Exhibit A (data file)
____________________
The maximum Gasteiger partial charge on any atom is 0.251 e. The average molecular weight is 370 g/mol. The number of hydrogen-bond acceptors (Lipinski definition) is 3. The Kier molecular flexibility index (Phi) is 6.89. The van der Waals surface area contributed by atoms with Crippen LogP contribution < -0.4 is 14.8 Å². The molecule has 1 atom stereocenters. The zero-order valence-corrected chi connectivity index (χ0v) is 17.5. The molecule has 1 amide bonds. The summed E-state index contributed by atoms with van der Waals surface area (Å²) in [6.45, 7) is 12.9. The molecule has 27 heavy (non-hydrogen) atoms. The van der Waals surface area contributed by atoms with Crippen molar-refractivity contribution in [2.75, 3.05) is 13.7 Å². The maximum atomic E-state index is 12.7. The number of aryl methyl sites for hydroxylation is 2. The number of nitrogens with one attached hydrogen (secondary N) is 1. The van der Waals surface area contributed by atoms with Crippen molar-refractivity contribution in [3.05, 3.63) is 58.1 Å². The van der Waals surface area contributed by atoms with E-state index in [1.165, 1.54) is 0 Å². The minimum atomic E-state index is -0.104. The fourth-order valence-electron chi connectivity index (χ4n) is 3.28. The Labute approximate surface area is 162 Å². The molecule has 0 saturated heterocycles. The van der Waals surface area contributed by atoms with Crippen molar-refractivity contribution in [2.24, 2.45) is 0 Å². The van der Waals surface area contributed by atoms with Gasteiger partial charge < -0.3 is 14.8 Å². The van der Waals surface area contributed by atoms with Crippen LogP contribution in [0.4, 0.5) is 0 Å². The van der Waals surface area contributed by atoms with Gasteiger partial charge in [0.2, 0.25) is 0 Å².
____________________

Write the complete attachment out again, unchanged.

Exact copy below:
The maximum Gasteiger partial charge on any atom is 0.251 e. The average molecular weight is 370 g/mol. The number of hydrogen-bond acceptors (Lipinski definition) is 3. The Kier molecular flexibility index (Phi) is 6.89. The van der Waals surface area contributed by atoms with Crippen LogP contribution < -0.4 is 14.8 Å². The molecule has 1 atom stereocenters. The zero-order valence-corrected chi connectivity index (χ0v) is 17.5. The molecule has 1 amide bonds. The summed E-state index contributed by atoms with van der Waals surface area (Å²) in [6.45, 7) is 12.9. The molecule has 27 heavy (non-hydrogen) atoms. The van der Waals surface area contributed by atoms with Crippen molar-refractivity contribution in [2.75, 3.05) is 13.7 Å². The maximum atomic E-state index is 12.7. The number of aryl methyl sites for hydroxylation is 2. The number of nitrogens with one attached hydrogen (secondary N) is 1. The van der Waals surface area contributed by atoms with Crippen molar-refractivity contribution in [3.05, 3.63) is 58.1 Å². The van der Waals surface area contributed by atoms with E-state index in [1.165, 1.54) is 0 Å². The minimum atomic E-state index is -0.104. The fourth-order valence-electron chi connectivity index (χ4n) is 3.28. The Labute approximate surface area is 162 Å². The molecule has 0 saturated heterocycles. The van der Waals surface area contributed by atoms with Crippen molar-refractivity contribution in [2.24, 2.45) is 0 Å². The van der Waals surface area contributed by atoms with Gasteiger partial charge < -0.3 is 14.8 Å². The van der Waals surface area contributed by atoms with Crippen LogP contribution in [0.4, 0.5) is 0 Å². The van der Waals surface area contributed by atoms with Gasteiger partial charge in [0.2, 0.25) is 0 Å².